As long as you’re having fun, that’s all that matters. We’ve all heard it before. And yet somewhere along the way our ambition takes over and the fun can easily take a back seat. Regular readers will know that I love dressage and I genuinely take pleasure in the process of learning and mastering new skills. However I also recognise that there have been times where my goals have led me to develop tunnel vision. Consequently I’ve found myself spending far to much time in ‘the sand box’.
Somewhere along the way our ambition takes over and fun takes a back seat.
The problem with spending all your riding time in the arena is two fold in my mind. Firstly, at the end of the day horses need to be horses, and just like any other athlete they need time to play too. Secondly, by thinking that the arena is the only place we can learn we fail to acknowledge a whole other world of possibilities.
I’d recently realised that it had been a while since I had done anything just for fun. I hadn’t jumped on bareback to go for a stroll, we hadn’t gone to the beach or played around with trot poles. On Thursday afternoon I was bringing Nonie in from the paddock considering whether I would pull out some trot poles and have a different type of schooling session when I ran into two of the other girls who were there.
We got to talking and Haydie mentioned that she had just jumped her horse Tribal 1.6m bareback! I could recall hearing that Haydie rode her horses bridleless – this is something that I have always wanted to try. “Just get on and give it a go,” Haydie said. Haydie, who I didn’t know particularly well, quickly offered to give me a hand learning to ride bridleless.
That quick exchange was all the encouragement I needed. I was going to give it a go! Now to be clear, I wouldn’t recommend this to everyone. But I’ve had Nonie for seven and a half years, I have a fairly good idea of how she will respond to different things, I had a safe contained environment, other people were around and I was wearing a helmet. I saddled up, bridle included and took her for a quick trot down the laneway as a warm up and then headed up to the round yard.
Oddly enough the thing I was most nervous about was getting on her without a bridle and no one there to hold her. This relates back to a fall I had a few years ago when I came off another person’s horse when they took off as I was getting onto the horse and broke my arm.
I should have known that Nonie would stand there like a lamb and I got on without issue. We started off just with walk, halt, walk transitions and turns using the neck rope. Fairly quickly I felt confident enough to have a trot and Nonie didn’t disappoint. It was very validating to feel how well she responded to my seat aids to slow down and move forward in the trot. I even had a little canter. By the end of the ride I was on a high. Nonie had been an absolute gem and it was lovely to feel how freely she moved out underneath me without the bit in her mouth.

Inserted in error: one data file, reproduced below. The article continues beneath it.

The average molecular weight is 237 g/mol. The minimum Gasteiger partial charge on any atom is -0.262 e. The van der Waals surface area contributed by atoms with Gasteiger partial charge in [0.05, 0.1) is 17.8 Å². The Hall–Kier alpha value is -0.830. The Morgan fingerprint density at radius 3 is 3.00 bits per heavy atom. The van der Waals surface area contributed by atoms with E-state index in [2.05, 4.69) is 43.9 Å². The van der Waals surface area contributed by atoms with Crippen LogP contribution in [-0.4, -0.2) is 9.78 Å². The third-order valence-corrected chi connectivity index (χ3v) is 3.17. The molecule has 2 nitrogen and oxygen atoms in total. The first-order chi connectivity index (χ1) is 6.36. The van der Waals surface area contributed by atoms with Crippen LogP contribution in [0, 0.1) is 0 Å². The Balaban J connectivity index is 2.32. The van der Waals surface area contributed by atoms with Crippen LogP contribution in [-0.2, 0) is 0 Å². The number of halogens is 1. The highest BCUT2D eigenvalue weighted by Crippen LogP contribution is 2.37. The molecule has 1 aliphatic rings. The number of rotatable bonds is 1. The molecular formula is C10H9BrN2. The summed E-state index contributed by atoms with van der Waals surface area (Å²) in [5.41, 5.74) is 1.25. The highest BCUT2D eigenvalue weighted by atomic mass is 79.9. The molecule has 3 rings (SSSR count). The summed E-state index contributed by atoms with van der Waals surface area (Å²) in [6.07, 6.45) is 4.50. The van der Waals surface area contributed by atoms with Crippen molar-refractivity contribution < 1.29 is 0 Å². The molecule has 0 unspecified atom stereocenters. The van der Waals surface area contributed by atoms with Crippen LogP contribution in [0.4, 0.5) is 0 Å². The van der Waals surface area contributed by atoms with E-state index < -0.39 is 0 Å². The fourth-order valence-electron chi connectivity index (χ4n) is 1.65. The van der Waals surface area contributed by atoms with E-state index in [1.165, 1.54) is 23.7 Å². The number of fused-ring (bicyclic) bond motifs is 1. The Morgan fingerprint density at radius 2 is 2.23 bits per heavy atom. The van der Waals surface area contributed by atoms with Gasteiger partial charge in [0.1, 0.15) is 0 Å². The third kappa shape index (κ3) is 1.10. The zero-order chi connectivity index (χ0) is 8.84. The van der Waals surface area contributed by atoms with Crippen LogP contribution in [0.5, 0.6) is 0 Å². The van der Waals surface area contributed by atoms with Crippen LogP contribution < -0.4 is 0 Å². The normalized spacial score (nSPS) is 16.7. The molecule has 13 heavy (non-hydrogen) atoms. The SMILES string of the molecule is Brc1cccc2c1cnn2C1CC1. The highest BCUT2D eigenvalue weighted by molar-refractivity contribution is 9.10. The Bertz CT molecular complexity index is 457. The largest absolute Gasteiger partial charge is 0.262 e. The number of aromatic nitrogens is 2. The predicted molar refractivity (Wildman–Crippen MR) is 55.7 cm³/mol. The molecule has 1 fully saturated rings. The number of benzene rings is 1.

The following afternoon Haydie offered to give me more of a hand with bridleless riding and I happily accepted. We worked on getting a quicker response to the downwards transition and refining the turning aids. Nonie picked this up easily confirming something that I have often suspected.
Now we have photographic proof of our bridleless adventures.
The following day, I had an early start as a few of us made our way down to Grasstree beach, about 45 minutes South of Mackay. It is a perfect beach for riding horses on with a long, flat, firm and fairly straight strip perfect for a good gallop. It is also one of the quieter beaches in the region, meaning that for the better part of the morning we had it to ourselves.
We went for a trot and canter up and down the beach and then had a good trot through the water. If you’ve ever wondered what dressage riders find so addictive about the sport, a trot or canter through water might just give you some insight. The power that your horse produces as they move through the water is incredible.
The only downside was that in my rush to get out to the paddock I couldn’t find my old boots, meaning that I had to wear my good Celeris boots (fingers crossed they’ll be okay with a good oiling). Within minutes of trotting through the waves my poor boots were absolutely saturated.
Ever wondered what dressage riders find so addictive? A trot or canter through water might give you some insight.
Once we were done with the faster part of the ride we went back to the floats and took our saddles off so that we could go out a bit deeper and give the horses a swim.
Taking Nonie to the beach is always good fun, I generally feel a bit safer at the beach than I do when I am riding around the cane paddocks. This means that I feel more comfortable pushing outside of my comfort zone.
I’d love to know what you do for fun with your horse?
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